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Nashville Council reviews annual budget

Nashville's Town Council met on Friday for an all-day retreat, highlighting revenues and expenditures for the current year as well as for the upcoming fiscal year.

The retreat was held for council members to offer additional input for the upcoming 2017-2018 budget. The board held its first retreat in February.

Town Manager Henry Raper went over revenues with the council, providing figures for the current fiscal year as well as a budgeted figure for the upcoming fiscal year, a projected figure for the upcoming fiscal year and a forecasted figure for 2018.

Some areas of revenues were unchanged while others experienced a decline and some disappeared completely.

Raper said property taxes would be budgeted at close to $1.8 million for the upcoming fiscal year, which was a decrease from the current budget year. However, Raper said the projected figure is a little higher.

Raper said the loss of privilege license fees for the town was a hard hit for many municipalities, including Nashville.

"That hit pretty hard," he said.

In 2015, the town received $49,000 from privilege license fees.

To make up for some of the revenue, and to be able to keep up with businesses in town, the town implemented a business license fee. Raper said the town had no idea what to budget at first because it was a new item but had budgeted $5,000. However, Raper said that figure looks to be much lower, coming in at around $2,800.

The town also increased its automobile sticker fees to increase its revenues. That increase brought in an additional $31,500 for the town.

A municipal service district tax was also added and those revenues will begin in the upcoming fiscal year. Raper said those revenues are anticipated to be $32,000.

"It's more money than we anticipated," he said.

However, he added, those monies can only be used to benefit the district which pays into it.

Raper also went over expenditures for each department in town. Raper said personnel line items would change in the upcoming budget with the implementation of a pay study conducted in-house.

A new position was one item discussed. Raper is suggesting a Deputy Town Clerk/Personnel Technician be added.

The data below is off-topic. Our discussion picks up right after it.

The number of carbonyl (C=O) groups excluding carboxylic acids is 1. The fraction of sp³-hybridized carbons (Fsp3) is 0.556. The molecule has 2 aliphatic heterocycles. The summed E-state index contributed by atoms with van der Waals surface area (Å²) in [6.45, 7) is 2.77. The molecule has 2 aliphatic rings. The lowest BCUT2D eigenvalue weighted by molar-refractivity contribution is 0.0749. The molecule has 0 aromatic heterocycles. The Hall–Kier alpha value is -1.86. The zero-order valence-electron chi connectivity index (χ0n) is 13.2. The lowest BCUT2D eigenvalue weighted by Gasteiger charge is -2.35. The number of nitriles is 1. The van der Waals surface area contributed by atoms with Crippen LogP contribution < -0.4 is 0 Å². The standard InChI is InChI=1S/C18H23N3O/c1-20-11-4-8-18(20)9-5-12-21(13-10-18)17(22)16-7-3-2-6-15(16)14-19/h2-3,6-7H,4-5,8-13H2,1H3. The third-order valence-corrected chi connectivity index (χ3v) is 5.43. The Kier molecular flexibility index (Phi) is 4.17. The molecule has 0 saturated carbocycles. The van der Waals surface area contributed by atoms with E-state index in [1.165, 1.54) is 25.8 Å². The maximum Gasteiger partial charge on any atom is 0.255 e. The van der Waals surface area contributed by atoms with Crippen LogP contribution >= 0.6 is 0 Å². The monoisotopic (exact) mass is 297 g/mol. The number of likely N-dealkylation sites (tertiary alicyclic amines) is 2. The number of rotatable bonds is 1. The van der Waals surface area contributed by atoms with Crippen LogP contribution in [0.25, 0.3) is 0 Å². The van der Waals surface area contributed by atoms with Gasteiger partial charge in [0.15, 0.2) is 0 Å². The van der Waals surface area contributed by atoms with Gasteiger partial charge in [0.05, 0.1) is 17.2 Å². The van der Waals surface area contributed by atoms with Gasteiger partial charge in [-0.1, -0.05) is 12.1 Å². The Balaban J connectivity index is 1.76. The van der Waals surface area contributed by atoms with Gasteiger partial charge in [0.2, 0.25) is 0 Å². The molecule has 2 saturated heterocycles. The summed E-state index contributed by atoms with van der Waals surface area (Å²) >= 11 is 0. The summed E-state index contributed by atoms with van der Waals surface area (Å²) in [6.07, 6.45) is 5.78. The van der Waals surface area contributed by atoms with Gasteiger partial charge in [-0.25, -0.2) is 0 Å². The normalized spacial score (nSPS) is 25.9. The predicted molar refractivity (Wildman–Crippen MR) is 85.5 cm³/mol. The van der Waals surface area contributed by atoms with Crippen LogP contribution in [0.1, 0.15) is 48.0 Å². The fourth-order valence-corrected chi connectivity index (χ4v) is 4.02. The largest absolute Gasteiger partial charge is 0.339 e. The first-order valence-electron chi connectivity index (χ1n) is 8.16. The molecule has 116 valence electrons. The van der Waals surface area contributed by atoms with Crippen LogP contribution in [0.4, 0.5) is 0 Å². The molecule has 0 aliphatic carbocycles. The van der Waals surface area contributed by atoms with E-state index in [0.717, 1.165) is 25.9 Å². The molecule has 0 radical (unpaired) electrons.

In addition to the additional salary expense, the new position would require, which would be an added expense.

Councilwoman Louise Hinton questioned whether purchasing new software for human resources could eliminate the need for another person.

Raper said the software out there was expensive and would cost more than a position.

"But this yearly," Hinton said of the new position.

"There's not a good software out there that does what we need it to do," Raper said. "It just doesn't exist."

"The best thing out there for us is what we have," he added.

Raper said he wasn't going to recommend purchasing new software in the upcoming budget year. Instead, he wanted to continue researching to find something that would work for the town. And, he added, ultimately the decision on the new position was up to the board.

"Just because we budget something doesn't mean it needs to be spent," he said.

The fire department was another item of conversation for council.

Raper said a new fire engine needed to be a priority, not for the upcoming budget year but for the 2018-2019 year.

Raper said he would like to take half of the anticipated $525,000 cost and put it in a reserve fund so the town would only have to come up with half the funds for the new engine.

"That's a big hit in one year to pay cash for," he said.

There was some discussion over whether to keep the engine it would replace or sell it. But more conversations would have to be held between now and the budget discussions for the 2018-2019 year.

"I think we need a plan of action for how this is going to play out," Raper said. "But we don't have one yet."

Raper also went over non-departmental contributions. Several have asked for increases in their contributions from the town.

The Boys and Girls Club is requesting $10,000. The town typically contributes $5,500.

The Community Building requested $1,927. The town has not been giving anything towards the community building. Instead, the town pays the utility bill, Raper said.

Council members said they wanted more information on both the Boys and Girls Club and the Community Building's request.

In addition the Carolina Gateway Partnership requested $10,000 more than they had been getting from the town in the past. Carolina Gateway is requested $30,000.

Council members said they didn't necessarily have an issue with the request but were hoping someone from the partnership could attend the retreat to discuss it. Council members said they were supposed to have three potential tenants for development on Cooke Road but have yet to hear anything on even one.

"We just want to see something for our money, that's all," Councilman Larry Taylor said.

Another meeting will be held on April 20 to finalize budget discussions before officially presenting the budget to the public.

The budget is typically presented in May during town council's regular meeting.

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